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I committed to my github repo using the terminal commands:

git add .
git commit -m
git push raytracer master

It was going well for about 15-20 commits, until I restructured my code and deleted about 2-3 header files and combined them into one. Now when I do the same commands, it yells at me and I'm guessing its because it's expecting files that I deleted after the restructuring.

What are the proper commands for me to successfully commit my local repo to github?

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Which command "yells at" you, and what's the exact error message? –  qqx Nov 12 '12 at 6:36

3 Answers 3

up vote 2 down vote accepted

If you deleted some files manually (not using git rm) git is not going to be happy. But, fear not, it is easy to fix.

Use git status and see which files git is missing. If you really want them gone, you need to tell git by using git rm <files_or_dirs_to_remove>. You may need to type full file name of deleted file (not using wildcards like *), and may need to add -f switch to force git to remove it from index (actually, add remove intent to index).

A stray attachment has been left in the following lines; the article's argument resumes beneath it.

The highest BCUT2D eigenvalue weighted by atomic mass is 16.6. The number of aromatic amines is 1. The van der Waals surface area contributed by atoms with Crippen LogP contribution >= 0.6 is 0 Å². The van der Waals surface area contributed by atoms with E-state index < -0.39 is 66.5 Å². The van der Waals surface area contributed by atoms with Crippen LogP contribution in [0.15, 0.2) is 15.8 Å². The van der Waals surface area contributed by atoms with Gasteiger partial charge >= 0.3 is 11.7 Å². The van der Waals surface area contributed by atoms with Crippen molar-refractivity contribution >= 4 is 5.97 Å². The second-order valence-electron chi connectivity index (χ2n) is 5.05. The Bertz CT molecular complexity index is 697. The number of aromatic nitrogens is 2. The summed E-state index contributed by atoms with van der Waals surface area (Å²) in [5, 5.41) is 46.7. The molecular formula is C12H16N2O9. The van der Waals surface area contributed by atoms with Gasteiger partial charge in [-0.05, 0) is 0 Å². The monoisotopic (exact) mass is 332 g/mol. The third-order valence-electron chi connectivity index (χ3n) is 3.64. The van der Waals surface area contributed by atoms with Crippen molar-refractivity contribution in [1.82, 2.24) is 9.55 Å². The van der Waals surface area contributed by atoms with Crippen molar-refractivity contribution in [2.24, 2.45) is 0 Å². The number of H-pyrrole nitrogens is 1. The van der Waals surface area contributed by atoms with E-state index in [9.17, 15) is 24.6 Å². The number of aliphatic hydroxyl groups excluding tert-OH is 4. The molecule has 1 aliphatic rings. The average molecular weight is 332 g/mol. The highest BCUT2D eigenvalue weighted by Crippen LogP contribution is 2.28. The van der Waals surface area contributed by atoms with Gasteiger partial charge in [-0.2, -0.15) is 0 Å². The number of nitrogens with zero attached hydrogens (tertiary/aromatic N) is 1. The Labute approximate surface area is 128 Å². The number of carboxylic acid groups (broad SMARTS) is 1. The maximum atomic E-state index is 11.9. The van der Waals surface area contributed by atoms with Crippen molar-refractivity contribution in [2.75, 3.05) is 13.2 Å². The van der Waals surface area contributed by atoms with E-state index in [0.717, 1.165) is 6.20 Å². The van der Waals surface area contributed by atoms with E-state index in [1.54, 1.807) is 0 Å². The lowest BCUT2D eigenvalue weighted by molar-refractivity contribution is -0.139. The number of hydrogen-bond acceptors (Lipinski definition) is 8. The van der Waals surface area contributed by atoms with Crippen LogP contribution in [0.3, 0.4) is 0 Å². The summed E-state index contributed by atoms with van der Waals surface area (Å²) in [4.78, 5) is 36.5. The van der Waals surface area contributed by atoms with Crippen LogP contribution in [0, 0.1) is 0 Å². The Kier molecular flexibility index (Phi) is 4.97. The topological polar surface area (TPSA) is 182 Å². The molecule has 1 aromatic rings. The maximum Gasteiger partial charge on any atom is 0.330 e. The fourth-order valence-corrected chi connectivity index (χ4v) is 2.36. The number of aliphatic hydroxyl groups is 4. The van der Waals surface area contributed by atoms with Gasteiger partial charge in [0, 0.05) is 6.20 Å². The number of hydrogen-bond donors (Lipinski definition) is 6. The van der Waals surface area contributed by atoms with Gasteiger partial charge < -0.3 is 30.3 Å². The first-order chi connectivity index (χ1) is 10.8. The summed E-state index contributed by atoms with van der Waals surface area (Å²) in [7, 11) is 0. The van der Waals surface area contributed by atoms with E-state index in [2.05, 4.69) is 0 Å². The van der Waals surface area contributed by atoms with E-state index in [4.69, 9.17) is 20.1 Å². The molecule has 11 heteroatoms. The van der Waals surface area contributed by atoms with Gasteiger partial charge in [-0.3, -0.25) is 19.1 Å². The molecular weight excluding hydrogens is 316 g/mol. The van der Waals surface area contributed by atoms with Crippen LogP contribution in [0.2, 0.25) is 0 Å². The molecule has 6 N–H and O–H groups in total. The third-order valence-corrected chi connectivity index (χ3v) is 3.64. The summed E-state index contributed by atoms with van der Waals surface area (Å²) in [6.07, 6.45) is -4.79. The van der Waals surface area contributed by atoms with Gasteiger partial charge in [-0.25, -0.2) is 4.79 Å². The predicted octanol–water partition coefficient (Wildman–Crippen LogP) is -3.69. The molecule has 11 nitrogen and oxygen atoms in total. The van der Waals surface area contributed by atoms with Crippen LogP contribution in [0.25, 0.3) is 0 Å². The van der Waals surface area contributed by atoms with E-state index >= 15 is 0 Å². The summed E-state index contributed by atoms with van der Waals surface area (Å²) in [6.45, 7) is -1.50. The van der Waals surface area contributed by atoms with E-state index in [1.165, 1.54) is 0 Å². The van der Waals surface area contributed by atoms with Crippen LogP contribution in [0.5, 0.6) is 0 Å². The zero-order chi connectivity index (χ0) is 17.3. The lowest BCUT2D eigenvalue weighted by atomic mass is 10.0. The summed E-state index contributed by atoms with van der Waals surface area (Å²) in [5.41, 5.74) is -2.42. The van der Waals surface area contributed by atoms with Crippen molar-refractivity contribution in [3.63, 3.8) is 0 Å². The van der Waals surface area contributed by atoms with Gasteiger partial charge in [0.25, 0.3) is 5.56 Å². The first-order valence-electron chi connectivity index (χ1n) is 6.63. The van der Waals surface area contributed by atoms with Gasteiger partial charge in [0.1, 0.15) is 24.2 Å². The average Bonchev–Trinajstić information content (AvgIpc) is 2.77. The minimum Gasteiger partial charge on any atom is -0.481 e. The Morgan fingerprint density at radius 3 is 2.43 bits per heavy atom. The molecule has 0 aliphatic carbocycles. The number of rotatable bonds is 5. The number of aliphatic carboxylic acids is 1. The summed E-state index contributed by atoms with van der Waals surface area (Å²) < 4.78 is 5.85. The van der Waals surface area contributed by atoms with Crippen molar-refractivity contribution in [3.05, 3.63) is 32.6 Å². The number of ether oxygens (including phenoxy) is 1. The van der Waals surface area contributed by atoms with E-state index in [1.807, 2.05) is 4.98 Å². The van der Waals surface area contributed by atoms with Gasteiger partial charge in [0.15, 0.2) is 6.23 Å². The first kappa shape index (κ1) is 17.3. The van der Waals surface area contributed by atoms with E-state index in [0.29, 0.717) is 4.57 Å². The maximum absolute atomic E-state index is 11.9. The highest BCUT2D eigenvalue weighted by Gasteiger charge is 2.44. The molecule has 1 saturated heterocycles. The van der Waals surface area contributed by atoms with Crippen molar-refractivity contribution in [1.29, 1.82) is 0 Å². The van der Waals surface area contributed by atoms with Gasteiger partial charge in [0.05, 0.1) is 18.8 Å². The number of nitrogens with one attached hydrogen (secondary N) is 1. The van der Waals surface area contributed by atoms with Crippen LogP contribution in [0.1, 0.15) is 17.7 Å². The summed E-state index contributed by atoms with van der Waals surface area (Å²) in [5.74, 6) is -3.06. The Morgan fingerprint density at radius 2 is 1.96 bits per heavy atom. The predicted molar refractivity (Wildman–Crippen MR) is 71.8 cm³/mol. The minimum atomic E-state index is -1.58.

After that, you should be able to git commit your changes. Good luck!

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It sounds like you need to use the git remove command to remove these files from tracking. git will not automatically realize that you intended to remove the file; you need to tell it that you no longer wish for those files to be a part of the repository. See the man page for more information.

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i think git like svn might have a special rm to remove a file from the repository as well. You can try to revert the deletion of the files and run git rm instead of plain rm to delete the files

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